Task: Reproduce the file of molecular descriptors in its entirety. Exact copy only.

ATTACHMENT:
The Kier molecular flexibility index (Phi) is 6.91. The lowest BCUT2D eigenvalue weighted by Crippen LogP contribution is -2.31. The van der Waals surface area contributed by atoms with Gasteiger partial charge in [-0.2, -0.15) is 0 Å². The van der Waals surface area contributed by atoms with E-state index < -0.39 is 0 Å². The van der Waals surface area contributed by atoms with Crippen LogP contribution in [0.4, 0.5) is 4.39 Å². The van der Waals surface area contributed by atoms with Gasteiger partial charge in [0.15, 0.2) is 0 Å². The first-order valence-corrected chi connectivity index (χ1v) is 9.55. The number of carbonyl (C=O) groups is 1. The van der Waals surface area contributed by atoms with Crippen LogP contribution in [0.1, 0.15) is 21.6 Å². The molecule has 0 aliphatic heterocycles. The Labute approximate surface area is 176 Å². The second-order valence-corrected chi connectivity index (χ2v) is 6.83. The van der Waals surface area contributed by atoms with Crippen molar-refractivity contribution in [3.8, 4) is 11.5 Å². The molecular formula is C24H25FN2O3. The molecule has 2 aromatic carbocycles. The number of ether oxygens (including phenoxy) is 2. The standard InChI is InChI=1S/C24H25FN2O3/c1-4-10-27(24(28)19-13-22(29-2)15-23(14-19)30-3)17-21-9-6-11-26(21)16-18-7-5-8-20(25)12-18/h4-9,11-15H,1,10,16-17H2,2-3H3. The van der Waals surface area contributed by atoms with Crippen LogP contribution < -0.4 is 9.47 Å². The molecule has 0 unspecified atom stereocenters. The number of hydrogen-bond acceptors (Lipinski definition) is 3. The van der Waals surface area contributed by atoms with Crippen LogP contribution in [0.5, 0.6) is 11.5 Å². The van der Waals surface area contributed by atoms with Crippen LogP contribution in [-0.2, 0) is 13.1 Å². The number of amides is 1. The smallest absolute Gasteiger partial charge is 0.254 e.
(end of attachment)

The Kier molecular flexibility index (Phi) is 6.91. The lowest BCUT2D eigenvalue weighted by Crippen LogP contribution is -2.31. The van der Waals surface area contributed by atoms with Gasteiger partial charge in [-0.2, -0.15) is 0 Å². The van der Waals surface area contributed by atoms with E-state index < -0.39 is 0 Å². The van der Waals surface area contributed by atoms with Crippen LogP contribution in [0.4, 0.5) is 4.39 Å². The van der Waals surface area contributed by atoms with Gasteiger partial charge in [0.15, 0.2) is 0 Å². The first-order valence-corrected chi connectivity index (χ1v) is 9.55. The number of carbonyl (C=O) groups is 1. The van der Waals surface area contributed by atoms with Crippen LogP contribution in [0.1, 0.15) is 21.6 Å². The molecule has 0 aliphatic heterocycles. The Labute approximate surface area is 176 Å². The second-order valence-corrected chi connectivity index (χ2v) is 6.83. The van der Waals surface area contributed by atoms with Crippen molar-refractivity contribution in [3.8, 4) is 11.5 Å². The molecular formula is C24H25FN2O3. The molecule has 2 aromatic carbocycles. The number of ether oxygens (including phenoxy) is 2. The standard InChI is InChI=1S/C24H25FN2O3/c1-4-10-27(24(28)19-13-22(29-2)15-23(14-19)30-3)17-21-9-6-11-26(21)16-18-7-5-8-20(25)12-18/h4-9,11-15H,1,10,16-17H2,2-3H3. The van der Waals surface area contributed by atoms with Crippen LogP contribution < -0.4 is 9.47 Å². The molecule has 0 unspecified atom stereocenters. The number of hydrogen-bond acceptors (Lipinski definition) is 3. The van der Waals surface area contributed by atoms with Crippen LogP contribution in [0.5, 0.6) is 11.5 Å². The van der Waals surface area contributed by atoms with Crippen LogP contribution in [-0.2, 0) is 13.1 Å². The number of amides is 1. The smallest absolute Gasteiger partial charge is 0.254 e.